Google has paid lip service to the complexities faced by cross-channel marketers. In 2012, the company rolled out DoubleClick Digital Marketing (DDM), a “unified” umbrella of offerings designed to “to reach the right audience at the right moment with the right message.” Although DDM’s capabilities range from bid and search management to rich media, attribution and Web analytics, there is a gap in the lead-gen and direct-messaging component.
“Google is great at building data connections between Google properties,” said Jeremy Hull, director of bought media at digital performance agency iProspect. “I am a big fan of their product suite. They build good product. But their challenge long-term and what they would need to do to be seen as a good CRM database player is to build better connections between other datasets. There would need to be some give and take since there may be partners who don’t want to share as much with Google.”
Enterprise platforms thrive on their partner ecosystems. Salesforce.com’s CRM AppExchange numbers in the thousands and Oracle maintains two marketing partner programs – the Oracle BlueKai Data Partner Program and Oracle Marketing AppCloud – each numbering in the hundreds.
Oracle, in many ways, has carried the same cross as Google – With “the old Oracle,” as Scott Vaughan, CMO of marketing and ad tech company Integrate put it, “it would have been ‘us’ or ‘nobody else.’ [Now] they’re saying, ‘We’re going to help you plug into all these applications and partners.’”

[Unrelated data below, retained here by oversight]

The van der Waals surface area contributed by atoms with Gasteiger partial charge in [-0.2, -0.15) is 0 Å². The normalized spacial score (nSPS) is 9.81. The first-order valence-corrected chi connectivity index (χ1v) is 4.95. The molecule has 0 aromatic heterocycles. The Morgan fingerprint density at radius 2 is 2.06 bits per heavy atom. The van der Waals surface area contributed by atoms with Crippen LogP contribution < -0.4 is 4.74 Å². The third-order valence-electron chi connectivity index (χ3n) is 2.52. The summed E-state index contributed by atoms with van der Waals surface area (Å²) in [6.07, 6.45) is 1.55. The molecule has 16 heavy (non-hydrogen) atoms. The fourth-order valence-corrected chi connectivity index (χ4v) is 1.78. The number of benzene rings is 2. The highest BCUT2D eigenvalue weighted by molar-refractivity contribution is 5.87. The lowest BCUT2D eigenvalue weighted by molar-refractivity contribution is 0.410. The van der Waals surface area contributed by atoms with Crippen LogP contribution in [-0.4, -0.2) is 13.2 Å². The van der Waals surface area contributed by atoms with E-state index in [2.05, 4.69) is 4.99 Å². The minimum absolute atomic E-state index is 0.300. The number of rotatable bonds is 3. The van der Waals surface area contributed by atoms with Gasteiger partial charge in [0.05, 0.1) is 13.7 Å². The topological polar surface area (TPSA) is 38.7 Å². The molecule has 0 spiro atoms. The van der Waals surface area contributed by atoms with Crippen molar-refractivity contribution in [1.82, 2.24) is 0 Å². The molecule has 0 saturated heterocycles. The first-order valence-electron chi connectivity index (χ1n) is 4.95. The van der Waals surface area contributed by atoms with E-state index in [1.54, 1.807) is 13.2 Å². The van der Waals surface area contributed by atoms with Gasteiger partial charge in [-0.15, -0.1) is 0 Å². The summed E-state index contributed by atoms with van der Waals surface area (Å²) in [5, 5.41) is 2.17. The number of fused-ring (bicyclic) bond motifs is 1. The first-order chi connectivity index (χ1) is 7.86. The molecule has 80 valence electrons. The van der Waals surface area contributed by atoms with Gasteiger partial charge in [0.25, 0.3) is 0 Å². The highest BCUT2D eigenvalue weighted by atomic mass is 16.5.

Google, too, operates a Google Partners program, but that’s primarily geared toward advertisers who use AdWords and other Google ad solutions. As David Rodnitzky, CEO of agency 3Q Digital pointed out, if you want to work with Google, you’ve “got to embrace co-opetition.”
One of the biggest obstacles for Google to become more “open” with data is its very value proposition. “If a company is already hesitant to share Web analytics data with Google, you can be sure that they won’t jump at the chance to also share revenue and offline conversion data” with Google because of its role as both a publisher and a tech platform, he said.
To that end, a major challenge for Google will be data integration between natural search and “anything else,” Hull said. “They [could really hit the ceiling] as the provider of the product and of the data. I keep using the church and state example, but it’s very true. The natural search algorithm and the monetization piece of that are completely walled off and separate at Google and that’s something they do as good business practice. But that’s where third parties have a little bit of an advantage.”